UC Berkeley Press Release
UC Berkeley open house April 17: Cal Day
BERKELEY – Cal Day, the University of California, Berkeley's annual open house, is Saturday, April 17, when an anticipated 35,000 visitors will flock to free performances, lectures, tours, athletic competitions, hands-on exhibits and a multitude of other events displaying the cultural and intellectual diversity of the campus.
Among the highlights this year will be astronaut and UC Berkeley alumnus Lt. Col. Rex J. Walheim discussing his mission to the International Space Station, an introduction to excavations at one of the original Olympic Games sites in Greece, and the first glimpse of the 2004 Cal Golden Bears football team as they square off against their teammates in Memorial Stadium.
"UC Berkeley is an exciting place every day - a center of new ideas, research discoveries, thrilling sports, dazzling performances. But Cal Day is like no other here on campus," said Chancellor Robert M. Berdahl. "Spend it in Cal's classrooms and labs, museums and performance halls, libraries and arenas. Take in all that Berkeley has to offer, and see why Cal is the world's premier public university."
Cal Day offers the public a chance to view, from 9 a.m. to 4 p.m., campus museum collections and laboratories usually open just to researchers. "You'd never be able to see or do a lot of this otherwise," said Diana Musto, Cal Day coordinator at UC Berkeley's Office of Public Affairs, which manages the event. "And there is something for everyone."
Prospective college students of any age can drop by Dwinelle Plaza for the all-day "Kindergarten to College" resource fair, organized to help students and their families prepare for college.
Motorized cable cars will travel continuously around campus on 30-minute tours as student guides point out historical sights and Cal Day activities. Visitors can hop off to explore places and attend events along the way.
For example, in 370 Dwinelle Hall from 1 to 2 p.m., classics professor Stephen G. Miller will share his insights about ancient Greek athletic events gleaned from 30 years of excavations in Ancient Nemea, Greece, a site used 2,300 years ago for the original Panhellenic Games.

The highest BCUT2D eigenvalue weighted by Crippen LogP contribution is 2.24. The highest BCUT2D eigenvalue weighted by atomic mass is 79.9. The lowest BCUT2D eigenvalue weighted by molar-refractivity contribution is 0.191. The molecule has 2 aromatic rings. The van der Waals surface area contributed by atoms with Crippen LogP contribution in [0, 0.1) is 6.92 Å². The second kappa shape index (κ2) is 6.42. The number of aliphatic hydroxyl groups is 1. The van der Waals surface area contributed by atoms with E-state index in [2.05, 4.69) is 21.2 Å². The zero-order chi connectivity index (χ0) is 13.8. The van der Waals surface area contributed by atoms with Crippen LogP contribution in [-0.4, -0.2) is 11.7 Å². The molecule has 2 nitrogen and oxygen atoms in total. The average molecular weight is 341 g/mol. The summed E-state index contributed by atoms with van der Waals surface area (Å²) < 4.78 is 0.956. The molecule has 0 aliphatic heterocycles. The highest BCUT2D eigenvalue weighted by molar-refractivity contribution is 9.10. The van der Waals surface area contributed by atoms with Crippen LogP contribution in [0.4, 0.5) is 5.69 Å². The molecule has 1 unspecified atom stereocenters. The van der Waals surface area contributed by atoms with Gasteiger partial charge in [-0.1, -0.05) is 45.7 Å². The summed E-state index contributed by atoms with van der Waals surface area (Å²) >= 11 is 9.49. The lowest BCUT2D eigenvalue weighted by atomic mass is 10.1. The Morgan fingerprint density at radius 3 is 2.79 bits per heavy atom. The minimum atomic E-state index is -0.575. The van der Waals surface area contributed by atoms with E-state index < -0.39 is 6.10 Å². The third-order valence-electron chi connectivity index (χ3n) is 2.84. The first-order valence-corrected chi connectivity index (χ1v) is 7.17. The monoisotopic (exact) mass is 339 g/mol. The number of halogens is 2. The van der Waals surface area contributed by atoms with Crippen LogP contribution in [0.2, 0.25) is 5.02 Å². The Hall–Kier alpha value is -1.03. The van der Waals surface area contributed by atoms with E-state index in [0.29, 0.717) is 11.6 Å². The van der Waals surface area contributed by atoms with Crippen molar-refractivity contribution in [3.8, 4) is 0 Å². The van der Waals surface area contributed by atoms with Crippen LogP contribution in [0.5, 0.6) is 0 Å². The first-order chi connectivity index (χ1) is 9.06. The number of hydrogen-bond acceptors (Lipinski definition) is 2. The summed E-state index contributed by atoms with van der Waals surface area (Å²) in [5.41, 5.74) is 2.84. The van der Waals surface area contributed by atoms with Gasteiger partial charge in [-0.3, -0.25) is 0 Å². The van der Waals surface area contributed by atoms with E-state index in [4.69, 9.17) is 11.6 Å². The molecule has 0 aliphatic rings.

From 1:30 to 2:30 p.m. in 120 Bechtel Engineering Center, astronaut Lt. Col. Rex J. Walheim, a 1984 graduate of the College of Engineering, will discuss his Air Force career leading up to a mission to the International Space Station.
Cal Day attendees can see the full-sized cast of a T. Rex and view old bones and teeth in the Museum of Paleontology, or see live animals alongside museum specimens in the Museum of Vertebrate Zoology. They may also explore art and architecture studios, attend a free University Chorus and UC Chamber Chorus concert as well as a free performance of the University Dance Theater.
Or, they can drop by the lobby of Evans Hall between 10 a.m. and 3 p.m. for some participatory statistical research. Statistics professor Deborah Nolan and a cadre of postdocs, graduate students and undergrads will give visitors $20 worth of poker chips to test their favorite gambling strategy on a roulette wheel. Results will be plotted throughout the day to see how the schemes fare.
Sporting events include martial arts demonstrations and rappelling instruction off the side of Wheeler Hall, as well as a Golden Bear football match and free lunch from noon to 3 p.m. at Memorial Stadium. In addition, the UC Berkeley men's tennis team will face rival UCLA at the Hellman Tennis Courts from 1 to 3 p.m., and the women's softball team will go up against the Arizona Wildcats from 2 to 4 p.m. at Levine-Fricke Field.
To get a taste of college life, residence halls and student facilities will be open for tours between 10 a.m. and 4 p.m. The campus will welcome newly admitted students and their families at the Haas Pavilion at 8:30 a.m., and all are invited to attend information sessions on academic programs, financial aid, housing and other campus services.
Lectures by faculty will be held throughout the day. Highlights include:
* "What is a Planet?" Astronomy professor Gibor Basri delves into the contentious issue of how to define a planet. Should Pluto be considered a planet, or is it just another comet? Basri has a possible resolution to the debate. 2 to 3:30 p.m., 100 Lewis Hall.
* "Bear in Mind: The California Grizzly Bear." Author and librarian Susan Snyder will present a slide lecture and sign copies of her new book, "Bear in Mind," a natural history of California's enduring, though extinct, symbol. 10 to 11 a.m. and 11 a.m. to noon, Bancroft Library's Heller Reading Room.
* "War and Peace: Indo-Pakistani Relations and Kashmir." Neil Joeck, an adjunct professor of political science and a senior fellow at Lawrence Livermore National Laboratory's Center for Global Security Research, will discuss the long history of clashes over the disputed Kashmir territory on the border between the two nations. 11 a.m. to noon, 145 Dwinelle Hall.
* "Genetically Modified Weeds, Hermaphroditic Frogs and Premature Babies." Tyrone Hayes, a professor of integrative biology, will discuss how pesticide use is affecting the evolution of weeds, the sex life of frogs and perhaps even human fetuses. 9 to 10 a.m., 2040 Valley Life Sciences Bldg.
Parking for Cal Day is free, but limited. Free shuttles will run all day between downtown Berkeley BART and campus attractions. For a more complete schedule of Cal Day events, visit http://www.berkeley.edu/calday/. That site includes a search engine for visitors to research what to see and do at specific times on April 17 and a slide show from last year's event.